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FBI Announces Release Of 2006 Annual Internet Fraud Crime Report


WASHINGTON, D.C. - The FBI’s Internet Crime Complaint Center (IC3) today released its annual Internet Fraud Crime Report. From January 1 through December 31, 2006, the center received 207,492 complaint submissions. These filings were composed of fraudulent and non-fraudulent complaints primarily related to the Internet and included many different fraud types to include auction fraud, non-delivery, and credit/debit card fraud, as well as non-fraudulent complaints, such as computer intrusions, spam/unsolicited email, and child pornography.

“This report demonstrates how widespread and sophisticated internet crime has become,” said Cyber Division Assistant Director James E. Finch. “The FBI remains committed to working with our partners in both law enforcement and in the private business sector to help investigate and combat these types of crimes.”

All complaints received by IC3 are accessible to federal, state, and local law enforcement to support active investigations, trend analysis, and public outreach and awareness efforts. During 2006, IC3 referred 86,279 complaints of crime to federal, state, and local law enforcement agencies around the country for further consideration. The vast majority of the cases were fraudulent in nature and involved a financial loss on the part of the complainant. According to the report, the total dollar loss from all referred cases of fraud was $198.44 million with a median dollar loss of $724 per complaint.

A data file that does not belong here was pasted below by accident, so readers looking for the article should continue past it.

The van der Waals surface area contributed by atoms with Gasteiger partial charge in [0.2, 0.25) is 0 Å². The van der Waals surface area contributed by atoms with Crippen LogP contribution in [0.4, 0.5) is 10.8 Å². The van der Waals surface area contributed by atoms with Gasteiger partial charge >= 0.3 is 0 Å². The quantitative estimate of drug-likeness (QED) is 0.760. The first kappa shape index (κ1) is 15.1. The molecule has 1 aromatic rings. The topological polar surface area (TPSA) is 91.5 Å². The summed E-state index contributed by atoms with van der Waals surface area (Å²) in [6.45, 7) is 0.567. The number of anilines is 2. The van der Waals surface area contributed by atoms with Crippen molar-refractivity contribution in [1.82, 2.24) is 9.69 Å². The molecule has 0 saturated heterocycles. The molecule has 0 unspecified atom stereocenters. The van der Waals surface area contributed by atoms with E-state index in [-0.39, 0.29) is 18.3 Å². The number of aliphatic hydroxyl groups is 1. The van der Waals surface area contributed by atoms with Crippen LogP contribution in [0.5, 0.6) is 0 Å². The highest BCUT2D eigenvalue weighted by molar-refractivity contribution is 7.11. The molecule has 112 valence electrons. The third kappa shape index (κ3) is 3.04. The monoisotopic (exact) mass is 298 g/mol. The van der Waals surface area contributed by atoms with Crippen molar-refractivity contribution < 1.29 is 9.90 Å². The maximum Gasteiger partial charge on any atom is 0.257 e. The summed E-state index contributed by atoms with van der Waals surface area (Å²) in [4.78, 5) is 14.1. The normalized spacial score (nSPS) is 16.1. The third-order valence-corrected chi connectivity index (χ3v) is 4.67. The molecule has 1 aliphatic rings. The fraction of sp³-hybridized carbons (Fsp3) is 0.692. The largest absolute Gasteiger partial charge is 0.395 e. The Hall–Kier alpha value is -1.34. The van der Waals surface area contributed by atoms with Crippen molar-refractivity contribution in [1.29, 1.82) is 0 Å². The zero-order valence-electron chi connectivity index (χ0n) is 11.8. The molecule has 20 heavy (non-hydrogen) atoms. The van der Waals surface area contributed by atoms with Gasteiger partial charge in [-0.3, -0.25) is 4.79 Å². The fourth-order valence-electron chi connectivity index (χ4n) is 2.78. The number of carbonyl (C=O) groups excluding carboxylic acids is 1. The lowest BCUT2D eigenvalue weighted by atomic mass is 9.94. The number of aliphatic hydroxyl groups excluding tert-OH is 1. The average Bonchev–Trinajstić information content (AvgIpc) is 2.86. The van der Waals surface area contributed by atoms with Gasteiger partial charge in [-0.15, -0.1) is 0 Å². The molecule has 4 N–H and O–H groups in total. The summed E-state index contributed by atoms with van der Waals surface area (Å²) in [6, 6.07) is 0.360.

Internet auction fraud was by far the most reported offense, comprising 44.9 percent of referred complaints. Electronic e-mail and webpages were the two primary mechanisms by which the fraudulent contact took place. Of those individuals who reported a dollar loss, the highest median losses were found among Nigerian letter fraud ($5,100), check fraud ($3,744), and other investment fraud ($2,694).

The Internet Crime Complaint Center (IC3) is a joint project of the FBI and the National White Collar Crime Center. To view the entire 2006 Internet Fraud Crime Report, go to



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